Autos Become the Center of Innovation
Early in the 1900s we had the Stanley Steamer and even electric cars on the road. Scale and consolidation led to today's standards of enclosed cabs with gasoline-powered engines, controlled with a wheel and pedals, made by a handful of global giants.
It's all about to change.
There are three avenues of change -- how the car is powered, how the car is controlled and what the car is made of. Both big and small carmakers have to navigate through this changing world.
The most obvious change will be how cars are powered. What used to be a choice between gasoline (which is like alcohol) and diesel (which is more like cooking oil) is rapidly being transformed by the rise of the electric car and the vibrant hybrid market.
We now have four choices for electric-powered cars. Tesla (TSLA) refuses to die, writes Jalopnik.com. The GM (GM) Chevy Volt and Nissan Leaf, according to Cleantechnica.com, have moved Toyota (TM) to introduce a plug-in Prius. Privately held Fisker has sold 1,500 electrics, making total demand 31,400 for 2012, according to Bloomberg.
Electrics have short ranges, and are best for city driving. As distances grow, hybrids become the choice. Toyota alone will sell 1.2 million hybrids this year, writes Business Week leading to more American competition according to Forbes, even from Ford (F) . The U.S. hybrids are usually bigger, substituting size and comfort for absolute mileage savings.
American hybrids are country cars. Asian hybrids are city cars. We're moving to a market of town cars and country cars.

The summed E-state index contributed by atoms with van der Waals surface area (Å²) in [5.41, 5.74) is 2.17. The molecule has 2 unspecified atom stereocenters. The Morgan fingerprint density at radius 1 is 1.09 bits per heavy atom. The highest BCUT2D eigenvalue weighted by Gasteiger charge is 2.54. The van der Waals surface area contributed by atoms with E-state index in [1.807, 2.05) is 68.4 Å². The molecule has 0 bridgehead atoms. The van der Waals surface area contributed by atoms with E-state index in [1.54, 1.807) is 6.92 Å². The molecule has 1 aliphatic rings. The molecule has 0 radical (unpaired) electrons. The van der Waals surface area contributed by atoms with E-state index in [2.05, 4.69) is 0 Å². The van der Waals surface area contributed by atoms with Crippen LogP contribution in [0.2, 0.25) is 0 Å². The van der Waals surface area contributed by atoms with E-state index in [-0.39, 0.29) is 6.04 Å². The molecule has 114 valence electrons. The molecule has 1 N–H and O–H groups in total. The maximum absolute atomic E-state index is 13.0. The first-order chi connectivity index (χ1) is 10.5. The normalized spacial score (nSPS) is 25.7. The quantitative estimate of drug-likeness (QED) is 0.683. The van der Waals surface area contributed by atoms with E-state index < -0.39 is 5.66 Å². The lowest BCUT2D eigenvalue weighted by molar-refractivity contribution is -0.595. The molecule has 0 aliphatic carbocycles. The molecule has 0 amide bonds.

California became the second state to legalize driverless cars last month, writes the BBC (Nevada was the first), with Gov. Jerry Brown signing the bill at Google's (GOOG) headquarters, next to a Toyota Prius retrofitted with the Google technology.
Computer-controlled cars combine radar, GPS, and video to create an interactive map of the car's surroundings that the computer then navigates through.
Retrofit is the key word here. The Alliance of Automobile Manufacturers objects to the bill, but that is tied to its being an after-market product. They don't want to take the insurance hit in case of accidents.
General Motors thinks partially-automated cars will hit the road by 2015 and fully autonomous vehicles five years later. As Wired notes, the technology for this is already here. Early markets might be retrofitting cars for aged drivers, and for those convicted of several DUI offenses, followed by short-term rental markets and, by 2040, the mainstream. Most accidents, after all, are caused by driver error. How much worse can computers do?
We're used to cars being metal boxes, but in fact the use of plastic has been increasing for decades.